All the new options, Clinton acknowledged, “have pluses and minuses,” and “all have supporters and opponents in Congress.” That is a large part of the President’s problem. He is getting plenty of advice, but it is not consistent. He is being pulled and tugged in several directions at once in a * field — foreign affairs — for which he does not have his own fingertip instinctiveness. He is being asked to lead where his allies in Europe are reluctant to follow. Clinton feels the strength of the moral argument for action echoing around Washington but is unwilling to start something without knowing how he will end it.

Selection of Mr. Obama brought hope to see some change with US Foreign policy in Balkan too. However when he selected Biden as his vice I went to deep doubts about his judgment. Selecting a man on the record for stating that “all Serbs should be placed in Nazi-style concentration camps” during Senatorial deliberations in 1999 over NATO aggression on Serbia, and that United States ought to conduct a fascist, “Japanese-German style occupation” of Serbia. If Mr. Obama needs help of this kind of redneck so bay bay change.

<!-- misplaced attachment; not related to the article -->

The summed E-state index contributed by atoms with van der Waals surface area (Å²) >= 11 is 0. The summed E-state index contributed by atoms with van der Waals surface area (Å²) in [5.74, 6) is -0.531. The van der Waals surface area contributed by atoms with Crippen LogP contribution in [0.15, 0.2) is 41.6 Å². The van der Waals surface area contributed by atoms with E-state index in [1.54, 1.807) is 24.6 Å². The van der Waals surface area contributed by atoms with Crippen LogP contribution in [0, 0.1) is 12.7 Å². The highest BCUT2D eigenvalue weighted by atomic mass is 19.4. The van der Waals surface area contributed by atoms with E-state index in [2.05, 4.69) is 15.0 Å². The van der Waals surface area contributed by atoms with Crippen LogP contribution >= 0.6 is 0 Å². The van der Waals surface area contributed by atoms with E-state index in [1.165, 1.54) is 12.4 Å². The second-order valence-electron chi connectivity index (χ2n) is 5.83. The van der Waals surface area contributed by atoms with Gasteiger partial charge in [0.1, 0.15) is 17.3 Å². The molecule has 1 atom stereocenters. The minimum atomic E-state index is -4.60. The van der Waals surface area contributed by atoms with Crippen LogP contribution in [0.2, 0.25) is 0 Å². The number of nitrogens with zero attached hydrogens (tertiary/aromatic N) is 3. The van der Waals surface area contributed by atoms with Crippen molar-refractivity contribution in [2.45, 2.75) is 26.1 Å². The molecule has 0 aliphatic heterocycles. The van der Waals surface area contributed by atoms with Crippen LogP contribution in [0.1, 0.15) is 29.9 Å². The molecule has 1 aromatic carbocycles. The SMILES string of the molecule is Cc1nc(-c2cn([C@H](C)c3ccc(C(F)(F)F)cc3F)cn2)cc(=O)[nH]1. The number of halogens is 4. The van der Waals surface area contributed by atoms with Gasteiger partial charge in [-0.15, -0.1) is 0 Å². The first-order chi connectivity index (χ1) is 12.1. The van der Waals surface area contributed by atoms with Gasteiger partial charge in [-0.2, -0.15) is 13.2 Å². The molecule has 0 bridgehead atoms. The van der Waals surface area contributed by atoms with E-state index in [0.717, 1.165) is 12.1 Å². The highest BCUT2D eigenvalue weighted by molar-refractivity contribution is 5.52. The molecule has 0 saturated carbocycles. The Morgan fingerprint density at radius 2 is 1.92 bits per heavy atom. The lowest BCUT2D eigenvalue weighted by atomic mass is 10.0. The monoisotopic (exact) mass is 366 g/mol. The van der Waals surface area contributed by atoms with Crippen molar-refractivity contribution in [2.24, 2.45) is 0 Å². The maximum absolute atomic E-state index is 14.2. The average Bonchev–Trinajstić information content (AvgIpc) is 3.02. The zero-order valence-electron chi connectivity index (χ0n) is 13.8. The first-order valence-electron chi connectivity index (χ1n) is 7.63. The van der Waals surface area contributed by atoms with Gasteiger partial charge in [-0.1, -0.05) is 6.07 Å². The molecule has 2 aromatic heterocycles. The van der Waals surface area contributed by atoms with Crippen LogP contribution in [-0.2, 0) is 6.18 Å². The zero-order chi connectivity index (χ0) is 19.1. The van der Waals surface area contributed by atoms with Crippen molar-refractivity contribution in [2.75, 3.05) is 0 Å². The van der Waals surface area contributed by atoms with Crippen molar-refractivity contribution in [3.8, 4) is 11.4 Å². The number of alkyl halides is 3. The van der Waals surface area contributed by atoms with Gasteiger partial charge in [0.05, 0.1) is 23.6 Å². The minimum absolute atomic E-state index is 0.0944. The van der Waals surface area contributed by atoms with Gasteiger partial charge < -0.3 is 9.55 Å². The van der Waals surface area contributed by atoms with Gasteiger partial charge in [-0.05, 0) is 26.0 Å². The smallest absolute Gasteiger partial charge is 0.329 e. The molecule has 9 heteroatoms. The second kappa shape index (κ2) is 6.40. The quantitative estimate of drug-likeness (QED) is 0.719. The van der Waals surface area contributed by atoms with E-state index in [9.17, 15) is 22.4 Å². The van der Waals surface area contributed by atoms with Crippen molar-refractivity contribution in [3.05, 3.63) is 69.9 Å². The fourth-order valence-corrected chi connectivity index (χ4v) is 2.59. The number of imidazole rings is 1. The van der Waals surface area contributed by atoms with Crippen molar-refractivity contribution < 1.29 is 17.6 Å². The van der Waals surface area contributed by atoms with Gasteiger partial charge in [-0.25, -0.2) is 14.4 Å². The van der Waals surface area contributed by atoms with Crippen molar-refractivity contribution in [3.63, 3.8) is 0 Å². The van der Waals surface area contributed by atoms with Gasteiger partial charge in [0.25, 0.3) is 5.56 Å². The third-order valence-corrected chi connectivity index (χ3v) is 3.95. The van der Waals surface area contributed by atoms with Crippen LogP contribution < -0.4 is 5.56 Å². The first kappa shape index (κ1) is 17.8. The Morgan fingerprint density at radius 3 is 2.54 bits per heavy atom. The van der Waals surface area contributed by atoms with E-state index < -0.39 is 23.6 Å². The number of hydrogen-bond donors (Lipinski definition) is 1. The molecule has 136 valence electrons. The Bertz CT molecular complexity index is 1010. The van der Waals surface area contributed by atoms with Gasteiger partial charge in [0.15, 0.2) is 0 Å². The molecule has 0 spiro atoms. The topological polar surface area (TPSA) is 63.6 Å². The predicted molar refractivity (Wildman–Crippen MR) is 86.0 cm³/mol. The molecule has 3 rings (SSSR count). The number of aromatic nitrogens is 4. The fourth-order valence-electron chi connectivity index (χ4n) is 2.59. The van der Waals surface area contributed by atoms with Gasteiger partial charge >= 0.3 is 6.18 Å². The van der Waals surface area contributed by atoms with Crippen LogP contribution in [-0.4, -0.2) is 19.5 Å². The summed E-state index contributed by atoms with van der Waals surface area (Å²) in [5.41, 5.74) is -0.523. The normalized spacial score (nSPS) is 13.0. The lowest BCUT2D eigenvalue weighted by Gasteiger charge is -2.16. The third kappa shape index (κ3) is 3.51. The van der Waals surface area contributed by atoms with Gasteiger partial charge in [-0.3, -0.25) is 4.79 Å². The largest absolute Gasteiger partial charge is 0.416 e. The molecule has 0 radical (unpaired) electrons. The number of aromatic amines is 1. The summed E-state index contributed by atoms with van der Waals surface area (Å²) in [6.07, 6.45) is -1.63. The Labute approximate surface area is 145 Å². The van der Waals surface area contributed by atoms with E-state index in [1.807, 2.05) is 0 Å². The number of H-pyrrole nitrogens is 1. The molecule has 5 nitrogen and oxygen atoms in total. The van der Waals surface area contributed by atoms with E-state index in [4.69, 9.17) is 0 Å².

Some background to U.S. Balkan politics during 90s see e.g.“Beyond Tragedy: NATO’s Intervention in The Former Yugoslavia/Virginia University

My view

It’s said that The Balkans are a graveyard for foreign ambitions. This could be the “lessons learned” to both USA and EU.

Some more sustainable solutions could also be implemented in Western Balkans. Withdrawal of Kosovo recognition can open real negotiations between local stakeholders with unpredicted but possible compromise can end one frozen conflict. Facilitating new Dayton could solve other crisis in Bosnia-Herzegovina. With these actions U.S.and Russia together can also restore the authority of UNSC as ultimate forum of international conflict prevention.

The key question from my point of view is whether western Balkans really needs outside advice or not. The other option could be that instead to be the mastermind of Balkan policy the EU and USA should be facilitators for regional initiatives.

Votes for Sale in EP election?

June 1, 2009

A common utterance “money talks” is sometimes used also related to elections.One could suppose that if voting matters the parties or candidates are investing more to win elections.Normal marketing is sometimes not guaranteeing enough votes so in many societies more crude means are used such as election fraud/rigging, non-transparent and illegal political campaign and party financing.A simple vote buying maybe tells most about importance of elections. I wonder if there exists in any EU member state a barometer showing current price level of votes in EP elections, not only the official campaign costs but the unofficial price per vote.

Buying a polling station or enough of them could be one possibility which from my opinion is complicated to implement in EP elections. I was quite surprised while reading from BNP pages that some party really thinks this to be possible.A quote: